Springfield residents can connect to the history of resistance to slavery by visiting The Gammon House, a stop on the 19th-Century Underground Railroad for people seeking freedom.
Camille Hall, a board member of The Gammon House Committee, says preserving the structure has provided a physical reminder of important struggles by African-Americans and abolitionists.
“This house touches on a dark time in history,” Hall says. “It shows what side we stood on in Springfield. The fact you can touch the walls and stand in the house – it’s living history.”
George and Sarah Gammon built the small (about 30 foot, by 30 foot) brick house, located at 620 Piqua Place, around 1850, and they lived there until their deaths in 1902 and 1904, respectively. They raised six children there, as well as providing shelter to people escaping to freedom. Out of about known 100 Underground Railroad sites in Ohio, the house is one of three owned by African Americans.
The Underground Railroad was a loosely organized, secretive network that provided transportation and safe houses to people escaping slavery by heading north into non-slave states and usually all the way to Canada. The Ohio River was the divide between slave states and free states, so Ohio became an important location for Underground Railroad activity.
John Bailey, who has been active in the restoration of and research about The Gammon House for more than 20 years, says detailed documentation about the period is difficult to locate because the Underground Railroad was an illegal operation.
The Fugitive Slave Act of 1850 imposed a prison term of up to six months and a fine of $1,000 (equivalent to $36,000 today) for anyone who aided a person fleeing slavery.
“The Underground Railroad operation was very secretive, very closely held,” Bailey says. Each “station” usually only knew about the next stop on the journey north. So, someone in Xenia might send an escapee on to the Gammons, who would instruct them to go to Urbana or Mechanicsburg.
Art Thomas and Dale Henry were also part of the group that worked to preserve The Gammon House starting in the late 1990s, when the structure was slated for demolition. They worked with the South Fountain Preservation Association, which took over ownership of the property and eventually deeded it to The Gammon House Committee.
“The Gammon House is the only real African-American landmark in Springfield,” Henry says. “We have an obligation to pass it on to future generations.”
The house was “in pretty bad shape” after being modified into a duplex, having a succession of renters, and sitting vacant for at least 20 years, Thomas says.
Bailey called it “derelict to the point of being hazardous” with a failing roof, collapsed chimneys, and a deteriorating interior. He said the first tasks were to demolish the unsafe parts, such as the floor and roof, then work to stabilize the walls and openings for doors and windows.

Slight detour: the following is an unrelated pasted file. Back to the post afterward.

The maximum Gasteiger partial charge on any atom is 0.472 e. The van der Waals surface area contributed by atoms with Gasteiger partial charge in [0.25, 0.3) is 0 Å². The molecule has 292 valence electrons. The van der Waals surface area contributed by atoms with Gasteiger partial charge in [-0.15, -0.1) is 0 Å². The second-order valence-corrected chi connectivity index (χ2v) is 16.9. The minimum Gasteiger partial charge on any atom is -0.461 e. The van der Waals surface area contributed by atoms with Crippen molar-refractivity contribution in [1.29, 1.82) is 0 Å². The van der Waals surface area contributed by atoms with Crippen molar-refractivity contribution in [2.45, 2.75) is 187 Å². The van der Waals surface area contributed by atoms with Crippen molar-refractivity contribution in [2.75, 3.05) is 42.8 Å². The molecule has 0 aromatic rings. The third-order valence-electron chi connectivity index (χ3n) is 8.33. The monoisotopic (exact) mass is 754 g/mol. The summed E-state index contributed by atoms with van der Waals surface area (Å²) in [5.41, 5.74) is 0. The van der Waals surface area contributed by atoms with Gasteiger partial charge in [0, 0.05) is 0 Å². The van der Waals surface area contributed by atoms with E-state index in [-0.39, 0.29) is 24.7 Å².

The group hired Hardlines Design Company, a Columbus architectural firm specializing in historic preservation, to guide them in restoring the house to look as it would have when the Gammon family lived in it. The renovation proceeded in fits and starts, as money could be raised to pay for the work. Through the years, support has come from the City of Springfield, The Turner Foundation, the Springfield Foundation, individual donors, and others.
For years, the group kept working in phases: first, installing proper doors and windows and a solid floor; then, restoring the interior walls and installing a ceiling, interior trim, mantles, and lights.
Last September, the successful restoration was celebrated with the installation of a plaque recognizing the house as an Ohio Underground Railroad site. Hall says the plaque, which faces Center Street, helps people to notice the house.
“Before, when you passed by, it just seemed like a small brick house,” Hall says. “Now, with the plaque, you see this hidden treasure.”
Also, last fall, the Springfield Rotary Club sponsored the installation of a concrete ramp to make the house handicapped-accessible.
Another recent touch has been the painting of “Signal Quilt” designs on nearby Center Street, with young artists sponsored by Springfield Promise Neighborhood and the Project Choice program of the Springfield Metropolitan Housing Authority. Folklore holds that these designs were coded messages meant to guide freedom seekers on their way.
The committee hopes to develop the site more extensively in the future, creating space for more educational programming and other activities, Henry says. They want to improve the website and undertake more ambitious marketing.
The house serves as peg on which to tell the wider story of Springfield’s significance as a hub of the Underground Railroad, Bailey says.
“We know this house is a community treasure, but we want it to evolve to a regional point of interest,” Henry says.
Hall sees the preservation of The Gammon House as something that future generations can learn from.
“We’re doing something and creating something that will live long beyond us,” Hall says. “When the Gammons started utilizing their house to help their fellow citizens, they created a legacy we can learn from to help others.”